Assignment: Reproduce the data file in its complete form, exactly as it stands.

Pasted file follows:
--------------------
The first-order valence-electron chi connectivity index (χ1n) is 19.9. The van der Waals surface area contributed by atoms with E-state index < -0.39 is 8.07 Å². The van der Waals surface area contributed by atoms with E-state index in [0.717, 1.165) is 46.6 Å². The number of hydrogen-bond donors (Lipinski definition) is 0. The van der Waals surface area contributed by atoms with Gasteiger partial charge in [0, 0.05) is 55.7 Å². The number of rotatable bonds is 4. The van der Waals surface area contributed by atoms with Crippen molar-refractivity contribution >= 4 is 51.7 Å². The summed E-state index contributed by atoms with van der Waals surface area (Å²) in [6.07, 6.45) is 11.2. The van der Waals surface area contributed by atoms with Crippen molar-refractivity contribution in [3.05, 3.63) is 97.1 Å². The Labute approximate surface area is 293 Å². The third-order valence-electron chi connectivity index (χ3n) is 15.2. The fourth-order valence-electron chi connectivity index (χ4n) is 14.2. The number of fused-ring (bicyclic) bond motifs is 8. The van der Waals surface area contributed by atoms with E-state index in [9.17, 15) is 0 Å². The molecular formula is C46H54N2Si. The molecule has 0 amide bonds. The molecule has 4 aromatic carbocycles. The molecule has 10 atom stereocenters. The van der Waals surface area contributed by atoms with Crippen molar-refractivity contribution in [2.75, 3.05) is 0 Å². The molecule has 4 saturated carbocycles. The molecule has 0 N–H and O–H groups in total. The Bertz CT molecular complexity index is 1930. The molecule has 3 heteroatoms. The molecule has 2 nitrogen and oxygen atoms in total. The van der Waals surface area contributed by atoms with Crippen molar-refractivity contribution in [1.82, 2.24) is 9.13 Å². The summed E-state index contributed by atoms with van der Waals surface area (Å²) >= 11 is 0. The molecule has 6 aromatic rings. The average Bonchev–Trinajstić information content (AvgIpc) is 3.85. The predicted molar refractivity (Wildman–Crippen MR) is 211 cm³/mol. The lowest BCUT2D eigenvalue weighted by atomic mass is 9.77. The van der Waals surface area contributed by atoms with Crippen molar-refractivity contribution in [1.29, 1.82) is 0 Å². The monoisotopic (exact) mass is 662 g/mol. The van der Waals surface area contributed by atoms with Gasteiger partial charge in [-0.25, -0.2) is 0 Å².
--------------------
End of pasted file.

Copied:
The first-order valence-electron chi connectivity index (χ1n) is 19.9. The van der Waals surface area contributed by atoms with E-state index < -0.39 is 8.07 Å². The van der Waals surface area contributed by atoms with E-state index in [0.717, 1.165) is 46.6 Å². The number of hydrogen-bond donors (Lipinski definition) is 0. The van der Waals surface area contributed by atoms with Gasteiger partial charge in [0, 0.05) is 55.7 Å². The number of rotatable bonds is 4. The van der Waals surface area contributed by atoms with Crippen molar-refractivity contribution >= 4 is 51.7 Å². The summed E-state index contributed by atoms with van der Waals surface area (Å²) in [6.07, 6.45) is 11.2. The van der Waals surface area contributed by atoms with Crippen molar-refractivity contribution in [3.05, 3.63) is 97.1 Å². The Labute approximate surface area is 293 Å². The third-order valence-electron chi connectivity index (χ3n) is 15.2. The fourth-order valence-electron chi connectivity index (χ4n) is 14.2. The number of fused-ring (bicyclic) bond motifs is 8. The van der Waals surface area contributed by atoms with E-state index in [9.17, 15) is 0 Å². The molecular formula is C46H54N2Si. The molecule has 0 amide bonds. The molecule has 4 aromatic carbocycles. The molecule has 10 atom stereocenters. The van der Waals surface area contributed by atoms with Crippen molar-refractivity contribution in [2.75, 3.05) is 0 Å². The molecule has 4 saturated carbocycles. The molecule has 0 N–H and O–H groups in total. The Bertz CT molecular complexity index is 1930. The molecule has 3 heteroatoms. The molecule has 2 nitrogen and oxygen atoms in total. The van der Waals surface area contributed by atoms with Crippen molar-refractivity contribution in [1.82, 2.24) is 9.13 Å². The summed E-state index contributed by atoms with van der Waals surface area (Å²) >= 11 is 0. The molecule has 6 aromatic rings. The average Bonchev–Trinajstić information content (AvgIpc) is 3.85. The predicted molar refractivity (Wildman–Crippen MR) is 211 cm³/mol. The lowest BCUT2D eigenvalue weighted by atomic mass is 9.77. The van der Waals surface area contributed by atoms with Crippen molar-refractivity contribution in [1.29, 1.82) is 0 Å². The monoisotopic (exact) mass is 662 g/mol. The van der Waals surface area contributed by atoms with Gasteiger partial charge in [-0.25, -0.2) is 0 Å².